Tag: Osprey

Another raptor day :-) Kielder Safari 05/04/18

by on Apr.06, 2018, under Hen Harrier, Kielder

When we’ve got a day in and around Kielder and the Scottish Borders ahead of us what I’m hoping for is blue sky, not too much cloud and a nice breeze…exactly what we’d got as I collected Ian and Ian from Newbiggin, Joan and Jerry from Hexham and Duncan and Laura from Bellingham…

As Chaffinches belted out their song from the treetops, Coal Tits sang, a Green Woodpecker yaffled and a small flock of Common Crossbills plundered the cones of a Larch tree nearby a male Goshawk flew along the treeline opposite our watch point.  Common Buzzards began displaying as 2 more Goshawks put in a brief appearance and a Sparrowhawk provided a nice comparison with it’s much larger, and really rather different relative.  A very obliging Goldcrest was just a few metres away from us as Ian spotted an Osprey which spent a couple of minutes hovering over the water before deciding there wasn’t anything worth pursuing.

The afternoon managed to equal, if not surpass, the morning’s raptor watching.  Shaggy Wild Goats grazed close to the road, Skylark and Meadow Pipit flew across the narrow road ahead of us as we crossed the moors, more Common Buzzards, including 8 in the air at the same time along one ridge, Merlins angrily buzzing Common Buzzards and Ravens and then, just about the best raptor-watching experience there is…as Red Grouse cackled from the heather nearby a male Hen Harrier drifted along the skyline before rising and falling on deep deliberate wingbeats.  Then a female rose from the heather and mirrored his skydancing display.  The exuberant glorious synchronised dance of the grey male and ringtail was repeated every few minutes before they both raced angrily across the fell to see off a Common Buzzard that had drifted just too close for their liking, and we headed from the hills down through Kielder and back to civilisation 🙂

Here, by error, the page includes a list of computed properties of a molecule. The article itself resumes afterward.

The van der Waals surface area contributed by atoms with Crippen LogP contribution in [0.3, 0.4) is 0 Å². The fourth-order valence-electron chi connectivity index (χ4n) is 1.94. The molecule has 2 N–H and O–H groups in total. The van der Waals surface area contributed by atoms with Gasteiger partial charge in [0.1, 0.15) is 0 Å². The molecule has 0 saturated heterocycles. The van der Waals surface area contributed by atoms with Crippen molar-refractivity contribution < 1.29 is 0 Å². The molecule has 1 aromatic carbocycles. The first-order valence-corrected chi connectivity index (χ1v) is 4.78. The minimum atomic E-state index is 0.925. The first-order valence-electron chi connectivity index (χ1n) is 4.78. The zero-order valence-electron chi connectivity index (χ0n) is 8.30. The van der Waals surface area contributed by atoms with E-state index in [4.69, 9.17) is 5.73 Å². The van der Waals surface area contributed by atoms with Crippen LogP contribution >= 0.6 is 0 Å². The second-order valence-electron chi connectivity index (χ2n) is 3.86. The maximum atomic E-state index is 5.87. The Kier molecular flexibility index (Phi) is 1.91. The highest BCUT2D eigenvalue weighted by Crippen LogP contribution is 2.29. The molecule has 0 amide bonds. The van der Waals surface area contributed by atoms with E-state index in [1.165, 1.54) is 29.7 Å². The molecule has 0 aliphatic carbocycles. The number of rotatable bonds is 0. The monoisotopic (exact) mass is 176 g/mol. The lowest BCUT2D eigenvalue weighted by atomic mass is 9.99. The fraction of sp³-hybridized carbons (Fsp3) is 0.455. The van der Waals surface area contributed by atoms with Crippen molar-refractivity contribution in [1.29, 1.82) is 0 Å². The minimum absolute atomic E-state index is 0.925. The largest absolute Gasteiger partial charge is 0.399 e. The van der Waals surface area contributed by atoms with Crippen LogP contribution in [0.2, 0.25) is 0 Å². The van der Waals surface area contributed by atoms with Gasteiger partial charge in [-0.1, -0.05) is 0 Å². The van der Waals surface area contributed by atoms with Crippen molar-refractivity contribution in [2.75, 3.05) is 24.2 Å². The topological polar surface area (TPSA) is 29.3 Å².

Leave a Comment :, , , , , , , , , , , , , , , , , more...

Raptor Day; Kielder Safari 23/04/2015

by on Apr.29, 2015, under Kielder

There’s a lot of very impressive wildlife in and around Kielder, particularly if you extend your visit across the border into Scotland, and we always hope for bright clear weather with a bit of warmth and a breeze…

I collected Brian from Bellingham and we headed up the valley in just the sort of weather conditions that I was hoping for 🙂  Our day followed the typical pattern of one of our Kielder Safaris; some time in Kielder, some time over the border into the hills and moors of southwest Scotland, some more time back in Kielder.  With the descending silvery cadence of Willow Warbler dripping from what seemed like every tree, the swee-wee-wee-wee-wee of Common Sandpiper around the water’s edge and Siskin, Chaffinch and Goldcrest all singing enthusiastically, the aural backdrop to the day was a canvas on which the raptors danced.  Common Buzzards soared and mewed as Wild Goats trotted along a narrow valley with Hen Harriers, ringtail females and ghostly pale males, patrolling the fells above, Sparrowhawk soared just over a small plantation and then, the big three;  Osprey, the stunning ‘fish eagle’ hovering over the water before plunging, unsuccessfully, in search of fish, Goshawk, the ‘phantom of the forest’ rising from a nesting plantation that we’ve been watching for a few years now before soaring up on a thermal to take station high over his mate and their nest and, the most surprising find of the day, dwarfing the Common Buzzards it was sharing a thermal with, a Golden Eagle casting it’s majestic shadow over the hills.  One day it may be a common sight, but it still won’t lose the magic of a chance encounter 🙂

Comments Off on Raptor Day; Kielder Safari 23/04/2015 :, , , , , , , , , , , more...

Kettling; Kielder Safari 23/04/2014

by on Apr.25, 2014, under Birdwatching, Kielder, Northumberland

The alarm went off at 06:00 on Wednesday, and my heart sank as I looked out of the window…heavy mist, not ideal for any of our tours, but particularly not good for a day in Kielder.  I drove to Kingston Park to collect Steph and we headed west in much more promising conditions; low cloud in some valleys, but some sunshine too.  We collected Paul and Trish from Wark, and then Ivan from Tower Knowe and headed into the forest.  It was a bit cool and misty for any raptors to be up and about, but two Common Crossbill flew by and the air around us was filled with the descending silvery cadence of Willow Warblers as Woodpigeons, Stock Doves and Carrion Crows caused a brief quickening of the heart rate as they flew between plantations.

A walk to the Bakethin reserve produced lots of Siskin, and Goldeneye, Tufted Duck, Teal, Oystercatcher, Cormorant and Common Sandpiper were around the water’s edge.  As we got back to the car park, which provided good views of Treecreepers, Paul spotted a raptor high overhead, and binoculars resolved it into the impressive shape of an Osprey.